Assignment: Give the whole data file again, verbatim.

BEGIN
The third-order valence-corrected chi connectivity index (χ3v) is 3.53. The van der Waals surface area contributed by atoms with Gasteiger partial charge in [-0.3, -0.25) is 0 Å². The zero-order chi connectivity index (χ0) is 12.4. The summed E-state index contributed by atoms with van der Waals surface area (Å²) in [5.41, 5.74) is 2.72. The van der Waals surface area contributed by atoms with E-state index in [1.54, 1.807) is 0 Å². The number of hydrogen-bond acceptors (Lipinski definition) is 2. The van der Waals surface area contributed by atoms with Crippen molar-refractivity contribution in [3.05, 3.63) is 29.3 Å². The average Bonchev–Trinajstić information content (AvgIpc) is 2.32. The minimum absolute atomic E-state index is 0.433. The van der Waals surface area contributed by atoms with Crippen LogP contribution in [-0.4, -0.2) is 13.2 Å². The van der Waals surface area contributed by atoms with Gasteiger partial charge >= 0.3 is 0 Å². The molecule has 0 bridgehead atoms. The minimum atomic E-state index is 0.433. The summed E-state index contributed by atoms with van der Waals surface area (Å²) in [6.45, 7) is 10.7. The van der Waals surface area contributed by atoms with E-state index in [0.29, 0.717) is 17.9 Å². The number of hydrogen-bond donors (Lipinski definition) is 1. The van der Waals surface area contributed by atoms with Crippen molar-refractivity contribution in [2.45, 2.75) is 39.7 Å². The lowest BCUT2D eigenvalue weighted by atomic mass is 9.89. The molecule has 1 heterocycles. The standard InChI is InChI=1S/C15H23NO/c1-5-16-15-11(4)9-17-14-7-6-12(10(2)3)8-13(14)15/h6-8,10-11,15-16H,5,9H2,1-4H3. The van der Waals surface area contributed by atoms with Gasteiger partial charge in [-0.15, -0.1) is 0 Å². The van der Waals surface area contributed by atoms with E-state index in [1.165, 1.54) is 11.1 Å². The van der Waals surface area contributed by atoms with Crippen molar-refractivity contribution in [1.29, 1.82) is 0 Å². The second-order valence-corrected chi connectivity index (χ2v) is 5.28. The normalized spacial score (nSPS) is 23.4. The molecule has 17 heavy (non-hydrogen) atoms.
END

The third-order valence-corrected chi connectivity index (χ3v) is 3.53. The van der Waals surface area contributed by atoms with Gasteiger partial charge in [-0.3, -0.25) is 0 Å². The zero-order chi connectivity index (χ0) is 12.4. The summed E-state index contributed by atoms with van der Waals surface area (Å²) in [5.41, 5.74) is 2.72. The van der Waals surface area contributed by atoms with E-state index in [1.54, 1.807) is 0 Å². The number of hydrogen-bond acceptors (Lipinski definition) is 2. The van der Waals surface area contributed by atoms with Crippen molar-refractivity contribution in [3.05, 3.63) is 29.3 Å². The average Bonchev–Trinajstić information content (AvgIpc) is 2.32. The minimum absolute atomic E-state index is 0.433. The van der Waals surface area contributed by atoms with Crippen LogP contribution in [-0.4, -0.2) is 13.2 Å². The van der Waals surface area contributed by atoms with Gasteiger partial charge >= 0.3 is 0 Å². The molecule has 0 bridgehead atoms. The minimum atomic E-state index is 0.433. The summed E-state index contributed by atoms with van der Waals surface area (Å²) in [6.45, 7) is 10.7. The van der Waals surface area contributed by atoms with E-state index in [0.29, 0.717) is 17.9 Å². The number of hydrogen-bond donors (Lipinski definition) is 1. The van der Waals surface area contributed by atoms with Crippen molar-refractivity contribution in [2.45, 2.75) is 39.7 Å². The lowest BCUT2D eigenvalue weighted by atomic mass is 9.89. The molecule has 1 heterocycles. The standard InChI is InChI=1S/C15H23NO/c1-5-16-15-11(4)9-17-14-7-6-12(10(2)3)8-13(14)15/h6-8,10-11,15-16H,5,9H2,1-4H3. The van der Waals surface area contributed by atoms with Gasteiger partial charge in [-0.15, -0.1) is 0 Å². The van der Waals surface area contributed by atoms with E-state index in [1.165, 1.54) is 11.1 Å². The van der Waals surface area contributed by atoms with Crippen molar-refractivity contribution in [1.29, 1.82) is 0 Å². The second-order valence-corrected chi connectivity index (χ2v) is 5.28. The normalized spacial score (nSPS) is 23.4. The molecule has 17 heavy (non-hydrogen) atoms.